The most accurate way to identify a fake Weller pottery mark is to compare it to the photographs in a reference guide. Some pieces of Weller pottery have marks stamped in ink, while others are painted over the glaze or embossed into the pottery itself.
The most common Weller pottery marks are the incised block mark, Weller Rhead Faience mark, Hudson mark, black ink mark and incised pottery mark, according to antiques expert Pamela Wiggins for About.com. The incised block mark appears on Weller pottery produced between 1900 and 1925. All of the letters are block capitals. Many pieces that bear this mark have hand-painted designs.
The Weller Rhead Faience mark appears on pieces designed by the British potter Frederick Rhead. This mark is handwritten and appears on pieces with the characteristic glossy tin finish known as faience.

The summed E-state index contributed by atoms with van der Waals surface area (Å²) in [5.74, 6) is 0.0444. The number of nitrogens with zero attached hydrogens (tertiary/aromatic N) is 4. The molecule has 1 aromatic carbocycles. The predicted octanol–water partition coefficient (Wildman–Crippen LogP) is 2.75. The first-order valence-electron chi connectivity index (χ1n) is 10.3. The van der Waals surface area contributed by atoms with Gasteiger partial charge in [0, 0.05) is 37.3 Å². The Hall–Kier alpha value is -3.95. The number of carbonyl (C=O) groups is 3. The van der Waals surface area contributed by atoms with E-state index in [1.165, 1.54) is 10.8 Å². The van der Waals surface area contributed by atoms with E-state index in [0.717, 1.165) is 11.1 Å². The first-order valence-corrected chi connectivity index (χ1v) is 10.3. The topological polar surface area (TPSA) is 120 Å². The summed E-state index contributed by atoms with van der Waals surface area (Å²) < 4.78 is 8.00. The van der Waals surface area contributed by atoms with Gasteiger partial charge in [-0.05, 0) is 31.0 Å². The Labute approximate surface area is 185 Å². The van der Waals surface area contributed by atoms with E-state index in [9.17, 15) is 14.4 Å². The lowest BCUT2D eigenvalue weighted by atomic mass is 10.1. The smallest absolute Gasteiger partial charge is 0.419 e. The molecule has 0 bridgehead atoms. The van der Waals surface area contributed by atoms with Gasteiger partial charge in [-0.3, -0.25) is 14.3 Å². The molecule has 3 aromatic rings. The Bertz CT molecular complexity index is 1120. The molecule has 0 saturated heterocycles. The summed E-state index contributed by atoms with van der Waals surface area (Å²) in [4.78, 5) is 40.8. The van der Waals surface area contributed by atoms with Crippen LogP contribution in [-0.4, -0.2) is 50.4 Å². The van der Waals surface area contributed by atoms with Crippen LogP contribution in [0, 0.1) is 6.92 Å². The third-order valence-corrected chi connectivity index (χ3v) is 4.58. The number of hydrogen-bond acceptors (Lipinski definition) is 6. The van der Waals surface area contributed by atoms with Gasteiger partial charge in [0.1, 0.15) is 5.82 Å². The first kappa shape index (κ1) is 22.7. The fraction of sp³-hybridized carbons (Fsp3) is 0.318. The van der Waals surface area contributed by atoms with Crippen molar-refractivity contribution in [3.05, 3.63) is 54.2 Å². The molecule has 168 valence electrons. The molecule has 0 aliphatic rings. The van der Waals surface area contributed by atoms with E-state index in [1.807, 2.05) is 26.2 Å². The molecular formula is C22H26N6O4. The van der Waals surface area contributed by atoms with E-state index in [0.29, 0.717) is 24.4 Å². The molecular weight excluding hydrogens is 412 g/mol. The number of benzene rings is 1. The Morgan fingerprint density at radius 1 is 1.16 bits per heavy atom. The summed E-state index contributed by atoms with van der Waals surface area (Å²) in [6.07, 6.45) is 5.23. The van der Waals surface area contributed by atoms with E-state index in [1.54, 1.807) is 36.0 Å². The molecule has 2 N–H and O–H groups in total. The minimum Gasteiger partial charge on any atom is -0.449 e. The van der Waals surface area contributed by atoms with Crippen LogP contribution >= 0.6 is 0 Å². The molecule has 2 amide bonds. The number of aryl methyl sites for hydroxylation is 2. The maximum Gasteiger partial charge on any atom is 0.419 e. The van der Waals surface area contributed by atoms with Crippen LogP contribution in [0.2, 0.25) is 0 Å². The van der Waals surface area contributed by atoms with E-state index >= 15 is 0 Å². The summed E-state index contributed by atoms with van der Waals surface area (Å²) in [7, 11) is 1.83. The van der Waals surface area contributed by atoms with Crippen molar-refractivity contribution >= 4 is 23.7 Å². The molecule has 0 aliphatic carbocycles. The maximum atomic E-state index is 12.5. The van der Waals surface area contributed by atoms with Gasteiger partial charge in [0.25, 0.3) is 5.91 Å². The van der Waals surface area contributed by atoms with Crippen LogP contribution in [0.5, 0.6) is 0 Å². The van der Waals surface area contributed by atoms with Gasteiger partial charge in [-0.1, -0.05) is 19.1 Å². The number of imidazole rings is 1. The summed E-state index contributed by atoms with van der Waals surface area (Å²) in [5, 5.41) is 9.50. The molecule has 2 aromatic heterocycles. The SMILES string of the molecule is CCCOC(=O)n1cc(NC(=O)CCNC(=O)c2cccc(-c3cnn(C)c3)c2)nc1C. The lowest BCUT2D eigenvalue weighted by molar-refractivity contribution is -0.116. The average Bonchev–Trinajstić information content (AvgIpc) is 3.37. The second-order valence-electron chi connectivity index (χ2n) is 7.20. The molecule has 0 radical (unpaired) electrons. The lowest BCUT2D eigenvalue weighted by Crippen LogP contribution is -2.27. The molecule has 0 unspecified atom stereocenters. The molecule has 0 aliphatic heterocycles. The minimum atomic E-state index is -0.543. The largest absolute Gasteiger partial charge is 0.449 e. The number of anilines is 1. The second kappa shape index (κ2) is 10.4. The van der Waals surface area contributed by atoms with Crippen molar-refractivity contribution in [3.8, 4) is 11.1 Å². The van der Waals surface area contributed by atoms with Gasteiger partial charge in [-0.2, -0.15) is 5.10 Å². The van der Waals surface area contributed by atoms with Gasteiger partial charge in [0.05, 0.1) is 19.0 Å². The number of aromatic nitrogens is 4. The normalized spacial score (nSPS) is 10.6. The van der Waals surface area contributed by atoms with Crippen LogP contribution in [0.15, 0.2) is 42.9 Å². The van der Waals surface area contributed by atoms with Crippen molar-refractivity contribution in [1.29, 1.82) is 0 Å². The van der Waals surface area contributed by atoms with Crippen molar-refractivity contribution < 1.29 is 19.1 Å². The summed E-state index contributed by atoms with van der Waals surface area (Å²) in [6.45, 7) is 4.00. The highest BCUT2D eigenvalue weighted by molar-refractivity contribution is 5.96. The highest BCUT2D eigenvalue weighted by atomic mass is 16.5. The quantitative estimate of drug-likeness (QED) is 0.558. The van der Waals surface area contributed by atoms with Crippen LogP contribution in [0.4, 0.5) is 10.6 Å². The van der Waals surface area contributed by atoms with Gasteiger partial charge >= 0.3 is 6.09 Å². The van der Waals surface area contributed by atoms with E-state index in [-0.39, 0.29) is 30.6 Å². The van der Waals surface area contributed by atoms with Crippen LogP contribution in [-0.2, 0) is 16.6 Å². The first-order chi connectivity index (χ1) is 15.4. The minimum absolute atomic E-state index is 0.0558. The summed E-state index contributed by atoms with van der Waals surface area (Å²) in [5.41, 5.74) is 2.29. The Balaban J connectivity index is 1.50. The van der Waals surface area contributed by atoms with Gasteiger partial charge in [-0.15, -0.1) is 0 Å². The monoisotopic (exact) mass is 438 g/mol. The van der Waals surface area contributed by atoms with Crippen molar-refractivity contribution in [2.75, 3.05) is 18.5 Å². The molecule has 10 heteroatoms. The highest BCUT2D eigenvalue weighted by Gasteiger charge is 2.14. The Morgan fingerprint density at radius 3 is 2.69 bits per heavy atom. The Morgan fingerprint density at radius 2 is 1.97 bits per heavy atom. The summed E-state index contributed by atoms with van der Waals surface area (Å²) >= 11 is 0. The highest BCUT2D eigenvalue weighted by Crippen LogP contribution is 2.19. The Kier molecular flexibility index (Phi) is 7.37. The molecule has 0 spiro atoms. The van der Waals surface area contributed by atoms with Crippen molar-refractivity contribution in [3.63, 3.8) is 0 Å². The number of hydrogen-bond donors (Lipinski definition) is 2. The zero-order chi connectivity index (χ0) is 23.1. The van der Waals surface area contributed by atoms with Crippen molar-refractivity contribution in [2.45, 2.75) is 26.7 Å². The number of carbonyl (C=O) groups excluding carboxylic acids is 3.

The Hudson mark is an incised mark found on pieces in Weller's Hudson line. Weller hired several artists to design and decorate the Hudson line, and authentic pieces include the artist's initials stamped in blue ink to the left of the incised mark.
The black ink mark appears on certain items made in the 1920s. This circular mark features the words "Weller Ware" printed on either side of a stylized jug symbol. It is difficult to verify the authenticity of a black ink mark because Weller used several different versions of it. Some marks are perfectly circular, while others have flat or wavy bottoms. Weller's incised pottery mark also has several forms. The basic mark reads "Weller Pottery." Items produced after 1935 have an extended version of this mark that reads "Weller Pottery Since 1872."